Wetherspoons hit by pigs in blankets shortage after Brexit warning

18 December 2019, 11:58

The Christmas dinner staple is under threat
The Christmas dinner staple is under threat. Picture: PA
EJ Ward

By EJ Ward

Pub chain JD Wetherspoon has been hit by a shortage of pigs in blankets just weeks after a warning they would be in short supply due to Brexit.

Customers in Wetherspoons have been left upset after their meals were served with blanketless pigs.

Disappointed diners took to social media to complain about the lack of bacon on their Christmas pigs in blankets.

Recently a meat industry association warned that Brexit would impact on the availability of "fiddly" foods because EU workers no longer wish to come to the UK.

61 per cent of Brits said their Christmas dinner would be incomplete without pigs in blankets.

The pub chain was quick to point out the shortage was only for one day, and not all of their 875 pubs were hit by the drought.

Wetherspoons spokesman Eddie Gershon said: "It wasn't across all 900 pubs and it was only for a day or so.

"There is no shortage of meat. The suppliers in the UK had the bacon and the sausages but didn't have enough labour to put the blankets on the pigs.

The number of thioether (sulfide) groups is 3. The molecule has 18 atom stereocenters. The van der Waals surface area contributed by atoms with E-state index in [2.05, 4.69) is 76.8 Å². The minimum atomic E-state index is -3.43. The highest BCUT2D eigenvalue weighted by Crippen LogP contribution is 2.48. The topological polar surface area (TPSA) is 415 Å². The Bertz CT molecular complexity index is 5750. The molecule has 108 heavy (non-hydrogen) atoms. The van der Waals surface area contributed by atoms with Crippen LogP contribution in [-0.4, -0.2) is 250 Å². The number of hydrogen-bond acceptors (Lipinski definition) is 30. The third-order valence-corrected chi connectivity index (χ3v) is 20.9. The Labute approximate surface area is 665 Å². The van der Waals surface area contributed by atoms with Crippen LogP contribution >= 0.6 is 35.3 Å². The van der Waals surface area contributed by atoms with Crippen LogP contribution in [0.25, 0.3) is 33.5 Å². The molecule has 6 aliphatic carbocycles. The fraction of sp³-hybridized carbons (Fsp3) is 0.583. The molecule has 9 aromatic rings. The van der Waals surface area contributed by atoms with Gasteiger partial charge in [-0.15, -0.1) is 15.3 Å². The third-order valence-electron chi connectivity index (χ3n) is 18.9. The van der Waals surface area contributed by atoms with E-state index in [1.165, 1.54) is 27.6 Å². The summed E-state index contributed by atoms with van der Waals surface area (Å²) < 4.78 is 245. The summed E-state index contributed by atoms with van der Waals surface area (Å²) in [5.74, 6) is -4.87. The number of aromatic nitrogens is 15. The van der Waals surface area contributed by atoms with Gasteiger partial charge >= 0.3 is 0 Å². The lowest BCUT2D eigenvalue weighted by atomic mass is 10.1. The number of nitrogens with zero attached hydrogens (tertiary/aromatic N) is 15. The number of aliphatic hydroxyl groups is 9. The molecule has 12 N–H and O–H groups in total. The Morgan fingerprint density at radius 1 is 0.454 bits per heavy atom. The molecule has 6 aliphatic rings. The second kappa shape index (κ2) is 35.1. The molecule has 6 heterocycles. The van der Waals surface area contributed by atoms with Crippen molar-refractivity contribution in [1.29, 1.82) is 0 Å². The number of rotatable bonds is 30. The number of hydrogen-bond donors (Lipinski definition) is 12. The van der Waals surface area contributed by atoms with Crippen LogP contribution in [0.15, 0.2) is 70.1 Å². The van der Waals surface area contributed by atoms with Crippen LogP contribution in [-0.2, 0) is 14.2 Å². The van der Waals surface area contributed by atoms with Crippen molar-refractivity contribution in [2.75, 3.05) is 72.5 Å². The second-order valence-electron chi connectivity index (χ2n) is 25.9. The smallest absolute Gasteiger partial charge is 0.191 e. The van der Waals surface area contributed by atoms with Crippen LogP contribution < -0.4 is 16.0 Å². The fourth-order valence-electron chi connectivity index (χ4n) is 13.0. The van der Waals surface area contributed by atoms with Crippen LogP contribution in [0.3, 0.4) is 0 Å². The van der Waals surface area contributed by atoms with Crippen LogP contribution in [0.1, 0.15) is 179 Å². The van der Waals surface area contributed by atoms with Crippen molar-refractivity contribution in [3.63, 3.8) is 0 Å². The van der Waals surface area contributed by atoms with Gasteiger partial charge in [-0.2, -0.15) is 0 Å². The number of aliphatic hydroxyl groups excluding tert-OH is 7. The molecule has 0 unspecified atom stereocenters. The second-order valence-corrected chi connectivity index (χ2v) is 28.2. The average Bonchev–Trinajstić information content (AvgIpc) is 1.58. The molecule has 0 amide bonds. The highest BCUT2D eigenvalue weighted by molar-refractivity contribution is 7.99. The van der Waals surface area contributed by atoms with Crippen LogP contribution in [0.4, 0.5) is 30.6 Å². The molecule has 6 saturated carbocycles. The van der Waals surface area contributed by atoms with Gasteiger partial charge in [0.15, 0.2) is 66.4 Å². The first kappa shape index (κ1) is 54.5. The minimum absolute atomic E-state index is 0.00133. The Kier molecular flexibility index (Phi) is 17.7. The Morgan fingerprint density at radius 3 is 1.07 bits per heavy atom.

"It was nothing to do with supply, it was to do with labour.

"There was a stop in some supplies, they got the sausages in without the blankets."

The British Meat Processors Association previously warned the UK was not attracting enough EU workers, which it said could have a detrimental impact on the supply of "fiddly" items, such as pigs in blankets.

One Twitter user said they were no chef, but "I’m pretty sure my pigs in blankets are meant to come with the blankets."

Chief executive Nick Allen said it has been “hard to hold onto European labour” due to Brexit, which could have a negative impact on foods that are “fiddly and hard to mechanise”.

Warning on Twitter that there would be a more demand over the festive period, with a 10-15 per cent increase which the association said cannot "simply be filled with UK nationals."

They said that between 65 per cent and 80 per cent of meat plant workers come from the EU.

The BMPA said the industry had been "heavily reliant on EU workers for about 15 years."

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